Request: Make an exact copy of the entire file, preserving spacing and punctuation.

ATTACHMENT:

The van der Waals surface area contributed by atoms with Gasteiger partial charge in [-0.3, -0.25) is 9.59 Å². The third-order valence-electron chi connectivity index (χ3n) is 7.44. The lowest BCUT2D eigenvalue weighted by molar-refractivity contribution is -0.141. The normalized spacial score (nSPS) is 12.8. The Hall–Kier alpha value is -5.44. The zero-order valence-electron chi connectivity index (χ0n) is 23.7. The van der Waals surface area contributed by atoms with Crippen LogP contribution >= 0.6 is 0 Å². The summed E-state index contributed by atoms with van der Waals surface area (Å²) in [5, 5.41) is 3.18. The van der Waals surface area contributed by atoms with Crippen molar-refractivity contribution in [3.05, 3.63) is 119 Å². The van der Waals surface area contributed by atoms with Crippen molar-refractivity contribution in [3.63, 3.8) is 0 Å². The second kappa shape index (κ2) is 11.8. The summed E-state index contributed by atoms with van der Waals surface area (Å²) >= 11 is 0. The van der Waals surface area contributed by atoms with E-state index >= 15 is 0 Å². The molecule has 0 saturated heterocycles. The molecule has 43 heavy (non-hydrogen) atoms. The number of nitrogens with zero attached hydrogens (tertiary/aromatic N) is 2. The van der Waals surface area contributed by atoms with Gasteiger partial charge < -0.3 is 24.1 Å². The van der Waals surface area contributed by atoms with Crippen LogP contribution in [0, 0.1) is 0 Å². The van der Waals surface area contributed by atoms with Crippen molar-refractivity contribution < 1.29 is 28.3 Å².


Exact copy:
The van der Waals surface area contributed by atoms with Gasteiger partial charge in [-0.3, -0.25) is 9.59 Å². The third-order valence-electron chi connectivity index (χ3n) is 7.44. The lowest BCUT2D eigenvalue weighted by molar-refractivity contribution is -0.141. The normalized spacial score (nSPS) is 12.8. The Hall–Kier alpha value is -5.44. The zero-order valence-electron chi connectivity index (χ0n) is 23.7. The van der Waals surface area contributed by atoms with Crippen LogP contribution >= 0.6 is 0 Å². The summed E-state index contributed by atoms with van der Waals surface area (Å²) in [5, 5.41) is 3.18. The van der Waals surface area contributed by atoms with Crippen molar-refractivity contribution in [3.05, 3.63) is 119 Å². The van der Waals surface area contributed by atoms with Crippen molar-refractivity contribution in [3.63, 3.8) is 0 Å². The second kappa shape index (κ2) is 11.8. The summed E-state index contributed by atoms with van der Waals surface area (Å²) >= 11 is 0. The van der Waals surface area contributed by atoms with E-state index >= 15 is 0 Å². The molecule has 0 saturated heterocycles. The molecule has 43 heavy (non-hydrogen) atoms. The number of nitrogens with zero attached hydrogens (tertiary/aromatic N) is 2. The van der Waals surface area contributed by atoms with Gasteiger partial charge < -0.3 is 24.1 Å². The van der Waals surface area contributed by atoms with Crippen LogP contribution in [0, 0.1) is 0 Å². The van der Waals surface area contributed by atoms with Crippen molar-refractivity contribution < 1.29 is 28.3 Å².